Snells Shoreline Conservation Community enables and assists the community by learning and implementing methods that will improve outcomes for the threatened shoreline ecosystems.
These are critical to the survival of native flora and fauna (especially birds and sea life), and the community’s enjoyment of the shoreline.
Our coasts, beaches and shorebirds are irreplaceable.
Let’s save them.
“If you can imagine it, you can achieve it. If you can dream it, you can become it.” – William Arthur Ward
Snells Shoreline Conservation Community was founded in 2021 by a small group of volunteers living at Snells Beach.
To seek greater understanding of the risks and challenges faced by our shoreline and the native life that relies on it.
To develop a range of educational activities that share good practice on shoreline eco-systems and native life protection in Snells Beach.
To provide reliable fact-based information and research to inform users what behaviours can help in the protection of the shoreline and its life in Snells Beach.
To engage the local community as role models, eco-system custodians, and for social change at Snells Beach.
To liaise and work with others such as; Ngāti Manuhiri Settlement Trust (NMST); SBRRA; Auckland Council; Rodney Local Board; DOC and Forest and Bird to protect our shoreline and birdlife in Snells Beach.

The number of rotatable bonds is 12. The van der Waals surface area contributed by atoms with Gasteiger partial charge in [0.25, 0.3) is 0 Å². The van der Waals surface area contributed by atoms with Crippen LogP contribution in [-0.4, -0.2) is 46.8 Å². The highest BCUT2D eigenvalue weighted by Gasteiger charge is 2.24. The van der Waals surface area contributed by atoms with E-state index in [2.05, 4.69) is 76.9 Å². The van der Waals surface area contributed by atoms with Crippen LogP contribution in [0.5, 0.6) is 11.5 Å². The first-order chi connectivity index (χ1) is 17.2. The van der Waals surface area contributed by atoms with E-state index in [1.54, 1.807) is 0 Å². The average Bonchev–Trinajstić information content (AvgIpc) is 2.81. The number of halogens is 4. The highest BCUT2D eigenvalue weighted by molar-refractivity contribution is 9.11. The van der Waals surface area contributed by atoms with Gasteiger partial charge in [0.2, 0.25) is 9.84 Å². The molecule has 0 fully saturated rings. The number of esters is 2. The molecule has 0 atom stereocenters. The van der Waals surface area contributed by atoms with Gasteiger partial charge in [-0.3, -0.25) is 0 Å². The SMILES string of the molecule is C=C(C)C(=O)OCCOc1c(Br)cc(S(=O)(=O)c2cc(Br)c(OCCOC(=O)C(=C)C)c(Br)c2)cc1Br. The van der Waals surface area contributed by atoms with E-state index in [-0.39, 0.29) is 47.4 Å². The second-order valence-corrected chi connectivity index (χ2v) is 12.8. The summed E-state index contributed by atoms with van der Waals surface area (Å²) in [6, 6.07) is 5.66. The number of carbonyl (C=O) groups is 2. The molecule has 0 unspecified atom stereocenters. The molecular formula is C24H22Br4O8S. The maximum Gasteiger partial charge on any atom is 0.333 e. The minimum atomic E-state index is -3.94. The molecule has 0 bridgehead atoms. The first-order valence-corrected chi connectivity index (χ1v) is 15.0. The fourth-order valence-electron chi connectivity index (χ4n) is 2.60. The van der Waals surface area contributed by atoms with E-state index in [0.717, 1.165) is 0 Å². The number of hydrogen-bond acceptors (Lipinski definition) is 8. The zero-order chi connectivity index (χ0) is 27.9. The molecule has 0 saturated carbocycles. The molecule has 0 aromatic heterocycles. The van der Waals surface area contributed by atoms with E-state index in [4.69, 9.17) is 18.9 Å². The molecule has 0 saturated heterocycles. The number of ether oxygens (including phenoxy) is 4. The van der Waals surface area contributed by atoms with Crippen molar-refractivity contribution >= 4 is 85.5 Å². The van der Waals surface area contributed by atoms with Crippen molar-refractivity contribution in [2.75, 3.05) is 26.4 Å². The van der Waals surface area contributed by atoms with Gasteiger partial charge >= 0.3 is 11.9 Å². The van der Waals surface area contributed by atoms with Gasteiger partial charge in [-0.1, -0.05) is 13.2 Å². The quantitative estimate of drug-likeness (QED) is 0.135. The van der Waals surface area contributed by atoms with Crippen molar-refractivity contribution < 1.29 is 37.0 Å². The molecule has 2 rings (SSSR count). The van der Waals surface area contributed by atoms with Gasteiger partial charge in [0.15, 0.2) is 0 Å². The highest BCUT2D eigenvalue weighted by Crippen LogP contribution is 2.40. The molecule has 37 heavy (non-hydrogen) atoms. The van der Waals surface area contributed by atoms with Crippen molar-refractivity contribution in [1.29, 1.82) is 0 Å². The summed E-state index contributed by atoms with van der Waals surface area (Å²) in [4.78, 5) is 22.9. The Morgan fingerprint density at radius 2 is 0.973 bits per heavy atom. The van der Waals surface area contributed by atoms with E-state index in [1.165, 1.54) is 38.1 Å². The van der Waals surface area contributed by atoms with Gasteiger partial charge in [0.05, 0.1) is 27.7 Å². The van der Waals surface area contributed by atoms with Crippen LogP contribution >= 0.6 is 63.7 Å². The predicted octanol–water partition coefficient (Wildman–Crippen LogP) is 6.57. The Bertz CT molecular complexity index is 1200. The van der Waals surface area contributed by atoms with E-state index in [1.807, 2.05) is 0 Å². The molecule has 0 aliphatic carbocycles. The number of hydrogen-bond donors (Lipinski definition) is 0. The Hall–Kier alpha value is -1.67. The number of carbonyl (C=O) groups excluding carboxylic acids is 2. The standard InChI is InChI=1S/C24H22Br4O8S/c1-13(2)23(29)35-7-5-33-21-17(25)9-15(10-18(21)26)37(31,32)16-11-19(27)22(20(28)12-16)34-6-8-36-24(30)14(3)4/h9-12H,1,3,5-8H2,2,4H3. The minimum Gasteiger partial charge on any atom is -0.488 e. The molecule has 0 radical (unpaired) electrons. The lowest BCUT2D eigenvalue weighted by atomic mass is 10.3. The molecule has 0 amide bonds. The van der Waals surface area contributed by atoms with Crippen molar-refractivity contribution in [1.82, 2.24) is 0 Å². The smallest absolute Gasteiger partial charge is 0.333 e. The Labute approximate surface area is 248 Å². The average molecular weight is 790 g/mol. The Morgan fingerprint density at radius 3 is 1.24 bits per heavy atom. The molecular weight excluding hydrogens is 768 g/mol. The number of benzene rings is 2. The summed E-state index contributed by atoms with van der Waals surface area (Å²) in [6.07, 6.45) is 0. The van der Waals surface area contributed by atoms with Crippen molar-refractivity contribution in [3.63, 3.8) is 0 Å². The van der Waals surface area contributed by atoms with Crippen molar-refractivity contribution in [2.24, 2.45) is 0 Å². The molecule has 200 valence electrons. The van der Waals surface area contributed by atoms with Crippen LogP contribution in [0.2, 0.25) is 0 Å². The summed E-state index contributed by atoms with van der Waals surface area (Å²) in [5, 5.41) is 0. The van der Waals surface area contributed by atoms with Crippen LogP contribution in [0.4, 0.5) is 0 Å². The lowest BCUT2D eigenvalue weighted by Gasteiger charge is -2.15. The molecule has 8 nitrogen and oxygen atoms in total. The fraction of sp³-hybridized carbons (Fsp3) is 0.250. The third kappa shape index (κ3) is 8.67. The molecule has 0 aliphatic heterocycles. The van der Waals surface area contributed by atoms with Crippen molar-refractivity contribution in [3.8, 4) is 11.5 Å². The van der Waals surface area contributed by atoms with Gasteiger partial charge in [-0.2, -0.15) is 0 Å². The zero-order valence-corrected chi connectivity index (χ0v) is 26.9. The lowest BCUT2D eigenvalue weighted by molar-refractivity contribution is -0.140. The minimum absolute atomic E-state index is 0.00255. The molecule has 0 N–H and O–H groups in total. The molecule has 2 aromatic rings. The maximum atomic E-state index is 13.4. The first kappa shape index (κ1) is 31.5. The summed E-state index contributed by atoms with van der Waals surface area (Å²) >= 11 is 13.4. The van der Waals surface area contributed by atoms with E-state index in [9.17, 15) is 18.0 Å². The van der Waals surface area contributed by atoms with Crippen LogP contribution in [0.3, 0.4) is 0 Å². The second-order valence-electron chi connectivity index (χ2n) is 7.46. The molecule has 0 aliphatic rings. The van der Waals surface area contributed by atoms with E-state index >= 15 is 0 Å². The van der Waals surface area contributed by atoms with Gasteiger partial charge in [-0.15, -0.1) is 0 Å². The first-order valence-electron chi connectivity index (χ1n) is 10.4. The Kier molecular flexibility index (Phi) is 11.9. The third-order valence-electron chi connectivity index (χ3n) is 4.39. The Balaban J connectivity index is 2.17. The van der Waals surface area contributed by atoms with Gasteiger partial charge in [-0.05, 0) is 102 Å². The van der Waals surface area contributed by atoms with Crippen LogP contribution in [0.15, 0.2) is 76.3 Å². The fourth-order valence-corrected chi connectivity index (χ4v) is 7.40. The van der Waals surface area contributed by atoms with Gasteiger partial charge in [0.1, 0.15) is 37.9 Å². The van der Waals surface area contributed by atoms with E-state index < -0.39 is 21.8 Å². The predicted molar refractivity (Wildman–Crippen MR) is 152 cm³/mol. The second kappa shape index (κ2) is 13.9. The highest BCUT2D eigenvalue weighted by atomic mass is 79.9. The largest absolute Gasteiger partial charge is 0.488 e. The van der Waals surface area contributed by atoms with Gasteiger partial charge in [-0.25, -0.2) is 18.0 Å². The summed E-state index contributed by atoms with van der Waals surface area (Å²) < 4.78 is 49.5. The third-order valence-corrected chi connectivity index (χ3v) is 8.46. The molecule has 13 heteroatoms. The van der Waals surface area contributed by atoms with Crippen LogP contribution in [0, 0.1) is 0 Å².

It is well recognised that shorelines of New Zealand Aotearoa, including Snells Beach, are under threat and at high risk of irreversible damage. Climate change, urbanisation, pollution and the destruction of local ecosystems and its surrounding ecology impact on the quality of our shoreline and our unique flora and fauna.
Recent Government figures show that increased urbanisation has seen natural habitat for the shoreline birdlife of Aotearoa decrease substantially. This, alongside the increasing risks of mammalian predators, including our much-loved cats and dogs, and reduced food sources as a result of rising sea temperature, has seen 90 percent of all seabirds, 80 percent of shorebirds, and 26 percent of native marine mammals being either threatened with, or at risk of, extinction (Ministry for the Environment 2019).
Tackling such problems requires international and national action. It is also well recognised that local people can make a positive contribution in helping to protect and improve their local shorelines for future generations.
This belief underpins the aims and purpose of the Snells Shoreline Conservation Community. As a group, it wants to operate as a force of change that helps and enables the local community to protect and improve the shoreline of Snells Beach.
Tautoko – Waiho i te toipoto, kaua I te toiroa.
Support – Let us keep close together, not far apart.